Farm policy opponents love to tell tall tales of crop insurance providers banking huge returns. In a quest to eliminate farmers’ primary risk management tool, they repeatedly attempt to mislead lawmakers into believing that crop insurance profits are guaranteed and will remain rosy for perpetuity.
Luckily, America’s premier business publication isn’t buying such nonsense and is actually reporting on what’s transpiring in the marketplace, where a string of expensive natural disasters and low commodity prices are reshaping the industry.
Just before New Years, the Wall Street Journal summed up the situation in an article titled “Cargill to Sell Crop-Insurance Unit to Silveus.”
The business of insuring farmers’ crops against financial or physical losses has grown tougher as corn, soybeans and wheat prices have slumped over the past three years, mainly due to a string of bumper crops and benevolent weather, according to Keith Coble, a professor of agricultural economics at Mississippi State University.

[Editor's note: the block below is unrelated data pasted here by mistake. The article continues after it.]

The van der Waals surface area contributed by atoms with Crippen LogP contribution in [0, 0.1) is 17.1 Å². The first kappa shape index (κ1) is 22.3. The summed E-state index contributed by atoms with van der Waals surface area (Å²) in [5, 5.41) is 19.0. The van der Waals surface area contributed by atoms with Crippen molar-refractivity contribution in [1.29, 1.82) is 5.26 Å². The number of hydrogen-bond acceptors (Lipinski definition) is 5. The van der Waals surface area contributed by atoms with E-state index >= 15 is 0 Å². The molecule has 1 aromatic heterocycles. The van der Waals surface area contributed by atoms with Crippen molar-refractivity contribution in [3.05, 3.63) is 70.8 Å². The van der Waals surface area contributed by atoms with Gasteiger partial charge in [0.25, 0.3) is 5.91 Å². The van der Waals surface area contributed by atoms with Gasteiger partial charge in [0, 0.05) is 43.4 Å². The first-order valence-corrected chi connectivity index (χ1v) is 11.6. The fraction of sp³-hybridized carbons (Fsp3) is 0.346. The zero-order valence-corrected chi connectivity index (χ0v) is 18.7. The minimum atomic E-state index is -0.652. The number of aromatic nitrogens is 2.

“Reimbursement for these companies is on a percentage of the [insurance] premium, and the premium is tied to the value of the crop,” Mr. Coble said.
Futures prices for corn, the most widely grown U.S. crop, have declined nearly 50% over the past three years, while soybean and wheat futures both are down about 40%. Other players, including tractor maker Deere & Co. and biotech seed giant Monsanto Co., have sold crop-insurance units over the past year as declining crop prices have pinched farmers’ wallets and pressured profits for the companies that sell farm supplies.
Wells Fargo & Co. this month agreed to sell its Rural Community Insurance Services, one of the largest U.S. crop-insurance providers…
If crop insurance profits were really so enormous and guaranteed, why are well-known companies headed for the exits? No one ever said farm policy critics exercised much common sense in their campaign to deceive.